Cody Goodfellow & Joseph S. Pulver Sr.’s New Maps of Dream is an anthology that also serves as a love letter to the Deamlands stories of H.P. Lovecraft and others. Filled with carefully chosen stories themed after dreams and a special reality in them, this is a collection in which even the most predictable elements are exquisitely crafted.
Damien Angelica Walters entry is “The Sweetest Little Girl in the World” and is composed of the transcripts and notes of a therapist speaking to a girl named Lissa after her sister disappears. The girl keeps speaking of an unusual place she goes when she falls asleep that is not, as such, a dream. The therapist believes this is some attempt to recover after the loss of her sister or possibly even seeing something happen to her.
This story is a fascinating example of the thin line between fantasy and horror storytelling. While there are a great many features allowing for either interpretation, the large and steady build-up paints an increasingly disturbing picture that nonetheless seems wonderous in its strangeness. There are fascinating reflections in this piece on the myrid ways that investigations into a dissapearance can affect a child, down to the fact that her comments are often taken for hints at what really happened in a few cases and the police run with them. It is a delicate but wonderful balance this story manages.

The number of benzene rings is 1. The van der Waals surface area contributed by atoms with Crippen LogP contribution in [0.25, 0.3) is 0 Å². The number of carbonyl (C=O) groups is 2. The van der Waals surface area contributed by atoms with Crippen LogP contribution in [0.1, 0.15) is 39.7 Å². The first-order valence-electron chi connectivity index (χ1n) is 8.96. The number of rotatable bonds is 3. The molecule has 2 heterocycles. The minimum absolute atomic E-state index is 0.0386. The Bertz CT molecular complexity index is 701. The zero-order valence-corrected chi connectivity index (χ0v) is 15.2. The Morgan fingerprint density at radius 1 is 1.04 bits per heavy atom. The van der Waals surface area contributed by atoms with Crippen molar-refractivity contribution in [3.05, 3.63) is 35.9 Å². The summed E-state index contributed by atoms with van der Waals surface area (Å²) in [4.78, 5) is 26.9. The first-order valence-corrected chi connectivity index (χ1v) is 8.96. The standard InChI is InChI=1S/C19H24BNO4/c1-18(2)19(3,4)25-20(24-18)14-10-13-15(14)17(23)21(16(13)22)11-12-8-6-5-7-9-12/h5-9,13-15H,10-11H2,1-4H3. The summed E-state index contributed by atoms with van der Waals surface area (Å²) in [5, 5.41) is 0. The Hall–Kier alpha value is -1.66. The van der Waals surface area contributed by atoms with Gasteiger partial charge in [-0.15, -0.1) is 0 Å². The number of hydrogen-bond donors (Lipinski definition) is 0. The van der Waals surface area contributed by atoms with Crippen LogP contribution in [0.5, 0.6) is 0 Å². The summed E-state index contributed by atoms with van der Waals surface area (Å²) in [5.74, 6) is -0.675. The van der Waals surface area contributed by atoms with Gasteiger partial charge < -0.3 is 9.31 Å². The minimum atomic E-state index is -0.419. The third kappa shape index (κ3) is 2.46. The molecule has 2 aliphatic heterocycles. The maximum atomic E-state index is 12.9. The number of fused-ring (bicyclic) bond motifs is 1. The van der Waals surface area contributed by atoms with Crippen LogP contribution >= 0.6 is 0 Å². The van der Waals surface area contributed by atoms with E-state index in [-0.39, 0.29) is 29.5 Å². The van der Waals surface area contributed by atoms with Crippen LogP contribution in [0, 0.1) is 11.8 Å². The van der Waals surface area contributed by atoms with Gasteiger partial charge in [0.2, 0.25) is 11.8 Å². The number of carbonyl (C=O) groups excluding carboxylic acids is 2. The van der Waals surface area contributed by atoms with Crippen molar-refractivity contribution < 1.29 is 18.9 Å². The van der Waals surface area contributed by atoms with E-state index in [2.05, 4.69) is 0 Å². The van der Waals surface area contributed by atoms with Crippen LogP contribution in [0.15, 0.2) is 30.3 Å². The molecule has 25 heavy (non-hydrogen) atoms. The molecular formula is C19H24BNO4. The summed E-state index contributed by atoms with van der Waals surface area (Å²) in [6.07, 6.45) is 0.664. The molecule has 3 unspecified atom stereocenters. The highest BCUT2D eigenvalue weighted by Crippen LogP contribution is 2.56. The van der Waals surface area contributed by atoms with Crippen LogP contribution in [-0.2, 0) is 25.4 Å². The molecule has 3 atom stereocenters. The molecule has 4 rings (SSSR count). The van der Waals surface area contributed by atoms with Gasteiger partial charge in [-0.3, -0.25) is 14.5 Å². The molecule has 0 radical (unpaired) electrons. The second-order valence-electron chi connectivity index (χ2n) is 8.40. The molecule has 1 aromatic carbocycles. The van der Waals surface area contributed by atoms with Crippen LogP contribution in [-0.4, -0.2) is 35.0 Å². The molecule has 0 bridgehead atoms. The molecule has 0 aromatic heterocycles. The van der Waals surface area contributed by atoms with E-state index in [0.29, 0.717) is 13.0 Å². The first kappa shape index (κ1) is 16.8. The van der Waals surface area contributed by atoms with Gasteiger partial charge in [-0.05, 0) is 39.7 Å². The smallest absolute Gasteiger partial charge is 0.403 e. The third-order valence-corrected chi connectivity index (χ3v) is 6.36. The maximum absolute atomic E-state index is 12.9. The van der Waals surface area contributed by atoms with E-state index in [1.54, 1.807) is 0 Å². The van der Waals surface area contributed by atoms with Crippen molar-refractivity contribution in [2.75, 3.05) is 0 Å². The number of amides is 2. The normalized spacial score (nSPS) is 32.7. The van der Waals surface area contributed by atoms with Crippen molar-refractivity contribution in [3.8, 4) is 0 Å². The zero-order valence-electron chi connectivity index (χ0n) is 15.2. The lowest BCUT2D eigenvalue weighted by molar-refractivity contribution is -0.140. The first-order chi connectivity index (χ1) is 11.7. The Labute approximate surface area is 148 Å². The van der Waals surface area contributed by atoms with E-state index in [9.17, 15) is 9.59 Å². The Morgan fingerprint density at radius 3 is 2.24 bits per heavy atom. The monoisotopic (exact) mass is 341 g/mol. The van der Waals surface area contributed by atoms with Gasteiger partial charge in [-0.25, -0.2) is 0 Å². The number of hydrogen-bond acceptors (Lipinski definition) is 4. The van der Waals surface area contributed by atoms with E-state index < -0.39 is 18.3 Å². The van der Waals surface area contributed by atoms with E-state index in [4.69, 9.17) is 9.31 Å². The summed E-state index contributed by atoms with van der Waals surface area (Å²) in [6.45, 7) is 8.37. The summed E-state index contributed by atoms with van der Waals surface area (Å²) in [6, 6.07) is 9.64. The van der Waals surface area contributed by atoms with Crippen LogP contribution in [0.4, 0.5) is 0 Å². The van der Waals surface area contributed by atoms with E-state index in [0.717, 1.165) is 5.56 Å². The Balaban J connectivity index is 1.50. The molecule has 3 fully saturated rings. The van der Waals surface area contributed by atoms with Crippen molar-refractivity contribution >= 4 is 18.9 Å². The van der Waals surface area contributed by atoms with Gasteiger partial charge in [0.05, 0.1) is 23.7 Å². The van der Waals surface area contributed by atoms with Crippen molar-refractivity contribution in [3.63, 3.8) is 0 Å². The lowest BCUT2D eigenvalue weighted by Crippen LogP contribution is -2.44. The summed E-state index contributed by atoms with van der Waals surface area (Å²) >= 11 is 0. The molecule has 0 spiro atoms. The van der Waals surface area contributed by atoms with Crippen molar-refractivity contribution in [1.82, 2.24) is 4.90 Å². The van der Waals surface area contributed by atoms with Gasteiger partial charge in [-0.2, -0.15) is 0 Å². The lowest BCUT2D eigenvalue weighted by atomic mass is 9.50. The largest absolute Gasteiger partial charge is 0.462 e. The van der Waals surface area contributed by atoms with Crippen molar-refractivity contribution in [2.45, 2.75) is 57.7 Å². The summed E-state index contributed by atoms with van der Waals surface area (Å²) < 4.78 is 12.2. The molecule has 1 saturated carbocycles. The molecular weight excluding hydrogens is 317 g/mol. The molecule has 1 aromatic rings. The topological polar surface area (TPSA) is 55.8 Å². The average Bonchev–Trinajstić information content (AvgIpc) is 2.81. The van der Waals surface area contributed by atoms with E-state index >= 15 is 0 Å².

Philip Fracassi’s “Over 1,000,000 Copies in Print” is a fascinating bit of horrific storytelling related to a certain kind of dream, and a phenomena anyone familiar with the bookworld will recognize. Dan manages, part of a chain bookstore. His location is holding a signing with a boy who, like so many others, claims to have been dead and experienced something wondrous with religious overtones. Yet when the line builds up to multiple city blocks long before the signing begins, Dan finds himself ill equipped to handle the situation both in ways that he is familiar with and ways that he is not.
Another fascinating tale that deals with the oddity of visions during a peculiar state of unconsciousness, this story builds up the horror steadily and quickly, yet with a creeping dread worthy of a successor to Lovecraft. There is little to no noticeable bigotry in the story, save that the atheist protagnist is depicted as having a serious problem with religion in general. Even this is nuanced, as his hatred is focused through faith based books like the one described in the story, which are seen by him and many others as downright predatory.
New Maps of Dream is an excellent new collection looking at a well known topic with an eye to the particular mythology built by a single man. There are tales with subject matters ranging from cutting to fortune hunting, and many more. While not every tale will be to every taste, some absolute gems of dark fantasy and horror sit between the covers of this book. This one is easy to recommend to fans of the Dreamlands, but also to those who enjoy the surreal and strange.
(PS Publishing, 2021)